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Groef v. Great Atlantic & Pacific Tea Co.

Decided: October 15, 1954.

MICHAEL VANDER GROEF, PLAINTIFF-APPELLANT,
v.
THE GREAT ATLANTIC & PACIFIC TEA COMPANY, DEFENDANT-RESPONDENT



Eastwood, Goldmann and Schettino. The opinion of the court was delivered by Goldmann, J.A.D.

Goldmann

The trial court granted defendant's motion for judgment of dismissal after plaintiff had completed the liability portion of the negligence action he had instituted against defendant. The court held that plaintiff had failed to prove negligence and proximate cause. This appeal ensued.

Defendant maintained a loading platform at the rear of its bakery premises on L Avenue, Newark. The platform was 44 inches above ground level. Plaintiff came to these premises on the afternoon in question, as he had some thousands of times over a period of at least eight years. He was a truck driver employed by an independent trucking company whose principal business was to supply trucking services to defendant. On this particular occasion plaintiff operated a

tractor-trailer combination. He was assisted by a helper who got off the truck and opened the rear doors of the trailer when they arrived at the rear of the building, preliminary to plaintiff finally backing the truck to a position flush with the loading platform. Having backed up the tractor-trailer, plaintiff descended from the cab of the tractor and attempted to jump up to the loading platform in order to make known to defendant's representatives the arrival of the truck and to assist in loading merchandise into the body of the trailer. He placed both hands on the edge of the loading platform. What happened after that is best told in his own words:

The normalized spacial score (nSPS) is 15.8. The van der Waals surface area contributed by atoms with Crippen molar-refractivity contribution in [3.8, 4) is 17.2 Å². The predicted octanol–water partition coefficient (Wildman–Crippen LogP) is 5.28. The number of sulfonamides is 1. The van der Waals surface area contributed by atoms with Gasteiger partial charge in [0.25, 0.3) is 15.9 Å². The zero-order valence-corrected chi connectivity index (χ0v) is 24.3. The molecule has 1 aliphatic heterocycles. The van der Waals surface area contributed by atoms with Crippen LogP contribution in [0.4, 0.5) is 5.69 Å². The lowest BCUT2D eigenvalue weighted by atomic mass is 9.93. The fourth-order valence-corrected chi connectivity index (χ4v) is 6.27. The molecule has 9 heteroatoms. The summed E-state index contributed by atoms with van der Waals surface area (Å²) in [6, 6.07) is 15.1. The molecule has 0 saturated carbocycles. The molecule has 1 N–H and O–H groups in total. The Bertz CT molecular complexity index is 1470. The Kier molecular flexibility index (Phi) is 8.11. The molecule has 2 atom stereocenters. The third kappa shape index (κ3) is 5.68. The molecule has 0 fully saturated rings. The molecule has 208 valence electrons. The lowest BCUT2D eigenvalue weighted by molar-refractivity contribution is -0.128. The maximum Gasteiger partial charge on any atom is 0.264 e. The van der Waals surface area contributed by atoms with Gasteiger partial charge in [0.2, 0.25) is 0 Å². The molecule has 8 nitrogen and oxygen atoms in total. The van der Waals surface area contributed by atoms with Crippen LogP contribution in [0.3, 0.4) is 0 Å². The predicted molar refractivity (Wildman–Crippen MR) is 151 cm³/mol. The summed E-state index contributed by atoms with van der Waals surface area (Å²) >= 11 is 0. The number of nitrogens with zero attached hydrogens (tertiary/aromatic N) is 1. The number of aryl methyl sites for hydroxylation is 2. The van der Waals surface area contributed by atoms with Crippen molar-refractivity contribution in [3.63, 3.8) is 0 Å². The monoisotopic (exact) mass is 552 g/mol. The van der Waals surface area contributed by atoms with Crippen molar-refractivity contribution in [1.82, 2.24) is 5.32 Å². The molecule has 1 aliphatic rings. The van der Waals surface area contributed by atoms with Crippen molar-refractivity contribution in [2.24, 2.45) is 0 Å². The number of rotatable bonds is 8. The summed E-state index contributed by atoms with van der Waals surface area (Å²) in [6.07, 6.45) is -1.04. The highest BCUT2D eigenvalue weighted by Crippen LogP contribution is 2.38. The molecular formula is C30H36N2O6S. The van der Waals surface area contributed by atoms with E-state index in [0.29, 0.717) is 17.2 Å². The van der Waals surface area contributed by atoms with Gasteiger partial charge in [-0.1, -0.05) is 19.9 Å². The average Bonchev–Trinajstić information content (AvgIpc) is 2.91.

"After I put my hands on the edge, why, I threw my left leg, left foot and leg up on the edge of the platform and assisted myself with my hands to pull myself up that way, to raise my whole body up on the edge, and as I started to arise -- I was still in a stooping position, and I put my right foot up, and my right foot slipped a little and I fell out the doorway on to the concrete. I fell out and fell on the concrete."

His testimony on cross-examination was:

"Q. Your right foot had not yet come up to the platform level. Is that right? A. When I fell, it had come up.

Q. But was it placed on the platform with your left? A. My left foot was on the platform and I had brought my foot up and set it on the platform. I was in a stooping position and my right foot slipped a little and I fell out.

Q. Were you holding on to the door at that time? A. No, sir. My hands were on the floor."

It was further brought out on cross-examination that plaintiff had many years before suffered an injury to his left foot, as a result of which he wore a heel bandage at all times. He admitted he had a "very slight limp" in the left foot before the date of the accident. Asked whether he hadn't told a Mr. Saunders of defendant company, some five months after the event, how the accident had happened -- viz. , "As I stood in a standing position I sort of lost my balance and attempted to grasp the door frame to prevent myself from falling." -- plaintiff said he would not deny having made such a statement,

but just didn't remember it. He admitted having vaulted onto the loading platform in the same way ...


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